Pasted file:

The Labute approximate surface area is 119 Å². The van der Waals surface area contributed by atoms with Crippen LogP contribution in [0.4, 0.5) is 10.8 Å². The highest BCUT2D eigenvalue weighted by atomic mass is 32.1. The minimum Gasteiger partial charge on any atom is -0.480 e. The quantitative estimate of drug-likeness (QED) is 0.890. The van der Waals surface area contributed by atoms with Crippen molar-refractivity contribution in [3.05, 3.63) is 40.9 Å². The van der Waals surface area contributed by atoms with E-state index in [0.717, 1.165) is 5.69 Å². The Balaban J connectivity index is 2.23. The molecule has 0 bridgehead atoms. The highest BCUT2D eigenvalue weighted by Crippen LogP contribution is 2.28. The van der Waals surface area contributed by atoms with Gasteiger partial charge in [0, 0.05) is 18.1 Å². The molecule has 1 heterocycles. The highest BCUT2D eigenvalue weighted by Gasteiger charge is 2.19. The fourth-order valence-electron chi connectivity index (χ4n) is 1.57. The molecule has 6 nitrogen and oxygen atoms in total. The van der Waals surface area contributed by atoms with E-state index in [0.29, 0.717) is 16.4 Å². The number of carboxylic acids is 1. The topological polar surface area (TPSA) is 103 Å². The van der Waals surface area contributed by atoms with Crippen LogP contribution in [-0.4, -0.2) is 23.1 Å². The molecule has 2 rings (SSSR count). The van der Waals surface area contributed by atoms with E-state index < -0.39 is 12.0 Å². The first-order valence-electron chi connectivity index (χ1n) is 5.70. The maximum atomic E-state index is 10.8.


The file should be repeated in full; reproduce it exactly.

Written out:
The Labute approximate surface area is 119 Å². The van der Waals surface area contributed by atoms with Crippen LogP contribution in [0.4, 0.5) is 10.8 Å². The highest BCUT2D eigenvalue weighted by atomic mass is 32.1. The minimum Gasteiger partial charge on any atom is -0.480 e. The quantitative estimate of drug-likeness (QED) is 0.890. The van der Waals surface area contributed by atoms with Crippen molar-refractivity contribution in [3.05, 3.63) is 40.9 Å². The van der Waals surface area contributed by atoms with E-state index in [0.717, 1.165) is 5.69 Å². The Balaban J connectivity index is 2.23. The molecule has 0 bridgehead atoms. The highest BCUT2D eigenvalue weighted by Crippen LogP contribution is 2.28. The van der Waals surface area contributed by atoms with Gasteiger partial charge in [0, 0.05) is 18.1 Å². The molecule has 1 heterocycles. The highest BCUT2D eigenvalue weighted by Gasteiger charge is 2.19. The fourth-order valence-electron chi connectivity index (χ4n) is 1.57. The molecule has 6 nitrogen and oxygen atoms in total. The van der Waals surface area contributed by atoms with E-state index in [0.29, 0.717) is 16.4 Å². The number of carboxylic acids is 1. The topological polar surface area (TPSA) is 103 Å². The van der Waals surface area contributed by atoms with Crippen LogP contribution in [-0.4, -0.2) is 23.1 Å². The molecule has 2 rings (SSSR count). The van der Waals surface area contributed by atoms with E-state index < -0.39 is 12.0 Å². The first-order valence-electron chi connectivity index (χ1n) is 5.70. The maximum atomic E-state index is 10.8.